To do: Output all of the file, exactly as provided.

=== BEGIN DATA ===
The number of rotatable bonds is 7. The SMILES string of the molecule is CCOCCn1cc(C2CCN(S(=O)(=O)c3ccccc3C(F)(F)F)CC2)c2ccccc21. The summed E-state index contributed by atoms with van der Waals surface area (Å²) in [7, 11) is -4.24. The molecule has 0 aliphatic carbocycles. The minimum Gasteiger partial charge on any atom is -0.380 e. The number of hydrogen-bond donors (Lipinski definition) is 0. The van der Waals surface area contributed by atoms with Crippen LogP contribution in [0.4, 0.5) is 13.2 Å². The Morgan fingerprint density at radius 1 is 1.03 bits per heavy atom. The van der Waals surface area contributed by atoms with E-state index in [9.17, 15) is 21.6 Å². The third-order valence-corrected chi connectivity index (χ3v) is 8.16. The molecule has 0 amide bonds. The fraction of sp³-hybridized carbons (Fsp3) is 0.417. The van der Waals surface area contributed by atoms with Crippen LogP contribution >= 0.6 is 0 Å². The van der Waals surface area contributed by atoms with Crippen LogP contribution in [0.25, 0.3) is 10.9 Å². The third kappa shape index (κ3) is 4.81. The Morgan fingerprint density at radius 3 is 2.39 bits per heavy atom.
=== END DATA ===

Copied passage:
The number of rotatable bonds is 7. The SMILES string of the molecule is CCOCCn1cc(C2CCN(S(=O)(=O)c3ccccc3C(F)(F)F)CC2)c2ccccc21. The summed E-state index contributed by atoms with van der Waals surface area (Å²) in [7, 11) is -4.24. The molecule has 0 aliphatic carbocycles. The minimum Gasteiger partial charge on any atom is -0.380 e. The number of hydrogen-bond donors (Lipinski definition) is 0. The van der Waals surface area contributed by atoms with Crippen LogP contribution in [0.4, 0.5) is 13.2 Å². The Morgan fingerprint density at radius 1 is 1.03 bits per heavy atom. The van der Waals surface area contributed by atoms with E-state index in [9.17, 15) is 21.6 Å². The third-order valence-corrected chi connectivity index (χ3v) is 8.16. The molecule has 0 amide bonds. The fraction of sp³-hybridized carbons (Fsp3) is 0.417. The van der Waals surface area contributed by atoms with Crippen LogP contribution >= 0.6 is 0 Å². The van der Waals surface area contributed by atoms with Crippen LogP contribution in [0.25, 0.3) is 10.9 Å². The third kappa shape index (κ3) is 4.81. The Morgan fingerprint density at radius 3 is 2.39 bits per heavy atom.